Note: It is important that Graphic 1 is always the far object.

5.3 Tweaking a Prime Lens

If you are tweaking a prime lens, it is best advised to use a Global Zoom tweak method. Click on Zoom 0 to open the tweaking panel. Set the focus of the lens to a position where both calibration objects are clearly visible and follow these steps:

  1. Point the camera to the centre of the far object.
  2. Use Cx Add and Cy Add to align the virtual pole with the calibration object (the cones of the virtual pole are pointing to where the marker (tape) of the calibration object should be).
  3. Pan the camera so that the far object is on the right edge of the image.
  4. Use Scale Fx to align the virtual graphic with the calibration object.
  5. Pan the camera so that the near object is on the right edge of the image.
  6. Use EPD Add to align the virtual graphic with the calibration object.
  7. If EPD was changed, repeat steps 3 and 4 to make sure far object still matches.
  8. Click Save.

5.4 Tweaking a Zoom Lens

If you are tweaking a zoom lens, Near-Wide tweak is a quick approach to making changes to the entire lens file.

However, it should only be used when, for example, a different active sensor mode is used on the camera or a minor change needs to be made to the lens file.

Steps to perform a Near-Wide tweak:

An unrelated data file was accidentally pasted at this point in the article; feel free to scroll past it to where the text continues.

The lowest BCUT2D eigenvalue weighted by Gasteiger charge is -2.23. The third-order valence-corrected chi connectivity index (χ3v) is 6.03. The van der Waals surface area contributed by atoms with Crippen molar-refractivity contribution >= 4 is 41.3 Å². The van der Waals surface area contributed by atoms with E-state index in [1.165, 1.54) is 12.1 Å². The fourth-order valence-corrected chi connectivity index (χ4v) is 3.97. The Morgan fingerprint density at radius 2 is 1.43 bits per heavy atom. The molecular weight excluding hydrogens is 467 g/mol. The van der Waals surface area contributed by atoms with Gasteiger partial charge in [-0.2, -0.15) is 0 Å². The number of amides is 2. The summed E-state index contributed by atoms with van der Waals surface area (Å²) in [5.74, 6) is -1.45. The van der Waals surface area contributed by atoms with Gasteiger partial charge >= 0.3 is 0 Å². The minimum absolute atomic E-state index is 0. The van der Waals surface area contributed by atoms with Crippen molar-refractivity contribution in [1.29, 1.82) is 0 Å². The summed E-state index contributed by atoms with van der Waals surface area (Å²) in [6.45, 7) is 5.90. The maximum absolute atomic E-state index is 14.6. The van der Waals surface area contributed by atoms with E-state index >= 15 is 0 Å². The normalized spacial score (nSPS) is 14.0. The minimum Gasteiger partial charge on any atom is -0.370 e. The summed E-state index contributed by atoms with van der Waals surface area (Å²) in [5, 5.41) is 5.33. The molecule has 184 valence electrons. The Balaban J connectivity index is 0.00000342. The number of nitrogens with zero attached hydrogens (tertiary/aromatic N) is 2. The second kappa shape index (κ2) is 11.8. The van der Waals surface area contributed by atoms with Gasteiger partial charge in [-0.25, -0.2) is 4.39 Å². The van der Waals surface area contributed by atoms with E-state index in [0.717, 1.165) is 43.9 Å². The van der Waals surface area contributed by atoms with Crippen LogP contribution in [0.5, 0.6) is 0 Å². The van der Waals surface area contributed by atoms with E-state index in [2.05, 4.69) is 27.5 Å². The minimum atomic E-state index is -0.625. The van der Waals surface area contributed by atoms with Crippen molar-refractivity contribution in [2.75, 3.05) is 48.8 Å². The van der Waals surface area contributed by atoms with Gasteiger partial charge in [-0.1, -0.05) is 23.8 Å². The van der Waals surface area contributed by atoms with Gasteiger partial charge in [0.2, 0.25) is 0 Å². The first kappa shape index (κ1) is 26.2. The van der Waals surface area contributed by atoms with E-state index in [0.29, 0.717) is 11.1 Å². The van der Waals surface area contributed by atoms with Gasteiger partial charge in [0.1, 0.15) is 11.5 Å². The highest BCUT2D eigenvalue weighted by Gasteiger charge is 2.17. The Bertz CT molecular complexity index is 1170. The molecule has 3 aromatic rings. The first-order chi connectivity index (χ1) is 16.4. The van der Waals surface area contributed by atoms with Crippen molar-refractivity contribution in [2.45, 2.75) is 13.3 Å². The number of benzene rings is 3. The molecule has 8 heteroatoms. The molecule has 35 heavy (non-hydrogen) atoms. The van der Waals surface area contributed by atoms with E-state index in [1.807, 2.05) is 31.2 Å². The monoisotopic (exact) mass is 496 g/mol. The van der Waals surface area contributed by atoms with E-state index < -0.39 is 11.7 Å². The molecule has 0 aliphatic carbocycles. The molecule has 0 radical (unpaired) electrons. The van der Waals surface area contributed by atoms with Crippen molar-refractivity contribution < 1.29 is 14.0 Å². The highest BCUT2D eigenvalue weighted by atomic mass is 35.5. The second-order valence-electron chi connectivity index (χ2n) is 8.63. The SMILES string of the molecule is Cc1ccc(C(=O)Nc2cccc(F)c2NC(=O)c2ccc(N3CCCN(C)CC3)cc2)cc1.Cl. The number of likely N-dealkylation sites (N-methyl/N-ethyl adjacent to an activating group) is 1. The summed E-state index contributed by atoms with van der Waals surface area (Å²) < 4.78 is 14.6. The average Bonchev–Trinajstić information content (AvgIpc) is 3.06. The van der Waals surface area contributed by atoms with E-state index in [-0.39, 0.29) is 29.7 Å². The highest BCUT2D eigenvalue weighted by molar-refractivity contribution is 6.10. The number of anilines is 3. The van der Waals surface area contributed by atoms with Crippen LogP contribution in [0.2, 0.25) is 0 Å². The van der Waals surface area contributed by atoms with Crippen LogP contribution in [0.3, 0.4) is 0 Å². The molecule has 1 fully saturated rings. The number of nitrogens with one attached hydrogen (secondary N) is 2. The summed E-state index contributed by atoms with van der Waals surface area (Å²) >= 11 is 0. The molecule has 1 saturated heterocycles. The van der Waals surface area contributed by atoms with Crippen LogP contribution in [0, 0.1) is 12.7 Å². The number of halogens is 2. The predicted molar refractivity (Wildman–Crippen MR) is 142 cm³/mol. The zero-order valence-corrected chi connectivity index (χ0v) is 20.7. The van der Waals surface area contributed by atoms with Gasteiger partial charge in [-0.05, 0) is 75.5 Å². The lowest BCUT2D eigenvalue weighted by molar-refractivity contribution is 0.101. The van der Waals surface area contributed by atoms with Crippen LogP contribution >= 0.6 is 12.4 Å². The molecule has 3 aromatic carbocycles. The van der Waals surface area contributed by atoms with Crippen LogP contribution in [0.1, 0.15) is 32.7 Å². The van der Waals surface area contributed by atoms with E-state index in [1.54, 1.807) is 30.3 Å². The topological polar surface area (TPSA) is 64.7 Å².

1. Set zoom to the widest (close to 0%).
  2. Click Add Tweak, then Edit.
  3. Pan the camera to the centre of the far object.
  4. Use Cx and Cy to align the virtual graphic with the calibration object (the cones of the virtual pole are pointing towhere the marker (tape) of the calibration object should be).
  5. Pan the camera so that the far object is on the right edge of the image.
  6. Use Fx Virtual to align the virtual graphic with the calibration object.
  7. Pan the camera so that the near object is on the right edge of the image.
  8. Use EPD to align the virtual graphic with the calibration object.
  9. Click Store.
  10. Set zoom to the narrowest (close to 100%).
  11. Repeat steps 2-9.
  12. Click Process.

If tweaking the widest and the narrowest ends of the lens did not achieve required accuracy, more tweaks can be added. Change zoom to any position that needs tweaking and click Add Tweak. Then, repeat steps 2-9. Remember to add tweaks at the widest and narrowest ends of the lens first even if you don't need to tweak them. This will lock in the values for later when you add tweaks anywhere else in the zoom range. For best results try to add the subsequent tweaks as far away from other tweaks as possible (for example, if you have tweaks at 0% and 100% zoom, the next tweak should be around 50%, but anywhere in 40-60% range is good). Otherwise, unexpected changes can be applied to other parts of lens file. Therefore, it is a good idea to have a look at the graph to know what tweaks are to be applied to the lens file. After you have added tweaks, anywhere between the widest and the narrowest ends (tweaks number 3 or greater), you shouldn't modify the lens end tweaks again (tweaks number 1 and 2). If you want to do that, then you will have to revisit the rest of the tweaks and edit their values again or clear all of the tweaks and start again. Alternatively, Global Zoom Tweak can be used to perform tweaks at the zoom sample points. For help on how to perform it, refer to steps 1-6 in Section 5.3. Repeat the process for every zoom value in the lens file. After finishing the tweaks, don't forget to click Save. To register the tweak, click Store File in Library. To deploy to StarTracker, click Deploy to [IP].